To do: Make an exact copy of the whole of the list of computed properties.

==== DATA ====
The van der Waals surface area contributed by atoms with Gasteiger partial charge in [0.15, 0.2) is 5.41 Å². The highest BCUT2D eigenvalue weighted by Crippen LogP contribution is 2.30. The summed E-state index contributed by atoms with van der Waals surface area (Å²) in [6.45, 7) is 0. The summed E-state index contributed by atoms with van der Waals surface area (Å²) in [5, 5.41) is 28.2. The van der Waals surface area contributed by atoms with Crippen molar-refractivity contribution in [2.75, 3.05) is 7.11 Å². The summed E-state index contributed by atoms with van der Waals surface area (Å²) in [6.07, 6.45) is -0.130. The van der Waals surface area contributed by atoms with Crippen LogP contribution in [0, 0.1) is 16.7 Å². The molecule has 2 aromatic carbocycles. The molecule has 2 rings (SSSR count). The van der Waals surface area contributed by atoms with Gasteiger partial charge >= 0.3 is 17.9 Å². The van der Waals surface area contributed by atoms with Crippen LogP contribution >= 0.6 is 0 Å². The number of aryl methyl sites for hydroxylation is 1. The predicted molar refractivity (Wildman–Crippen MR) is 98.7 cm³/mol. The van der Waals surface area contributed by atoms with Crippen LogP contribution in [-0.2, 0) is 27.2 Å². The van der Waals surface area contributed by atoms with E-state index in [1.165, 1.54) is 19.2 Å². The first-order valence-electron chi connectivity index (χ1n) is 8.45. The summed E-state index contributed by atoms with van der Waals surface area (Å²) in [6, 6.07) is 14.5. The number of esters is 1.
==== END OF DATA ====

The van der Waals surface area contributed by atoms with Gasteiger partial charge in [0.15, 0.2) is 5.41 Å². The highest BCUT2D eigenvalue weighted by Crippen LogP contribution is 2.30. The summed E-state index contributed by atoms with van der Waals surface area (Å²) in [6.45, 7) is 0. The summed E-state index contributed by atoms with van der Waals surface area (Å²) in [5, 5.41) is 28.2. The van der Waals surface area contributed by atoms with Crippen molar-refractivity contribution in [2.75, 3.05) is 7.11 Å². The summed E-state index contributed by atoms with van der Waals surface area (Å²) in [6.07, 6.45) is -0.130. The van der Waals surface area contributed by atoms with Crippen LogP contribution in [0, 0.1) is 16.7 Å². The molecule has 2 aromatic carbocycles. The molecule has 2 rings (SSSR count). The van der Waals surface area contributed by atoms with Gasteiger partial charge >= 0.3 is 17.9 Å². The van der Waals surface area contributed by atoms with Crippen LogP contribution >= 0.6 is 0 Å². The number of aryl methyl sites for hydroxylation is 1. The predicted molar refractivity (Wildman–Crippen MR) is 98.7 cm³/mol. The van der Waals surface area contributed by atoms with Crippen LogP contribution in [-0.2, 0) is 27.2 Å². The van der Waals surface area contributed by atoms with E-state index in [1.165, 1.54) is 19.2 Å². The first-order valence-electron chi connectivity index (χ1n) is 8.45. The summed E-state index contributed by atoms with van der Waals surface area (Å²) in [6, 6.07) is 14.5. The number of esters is 1.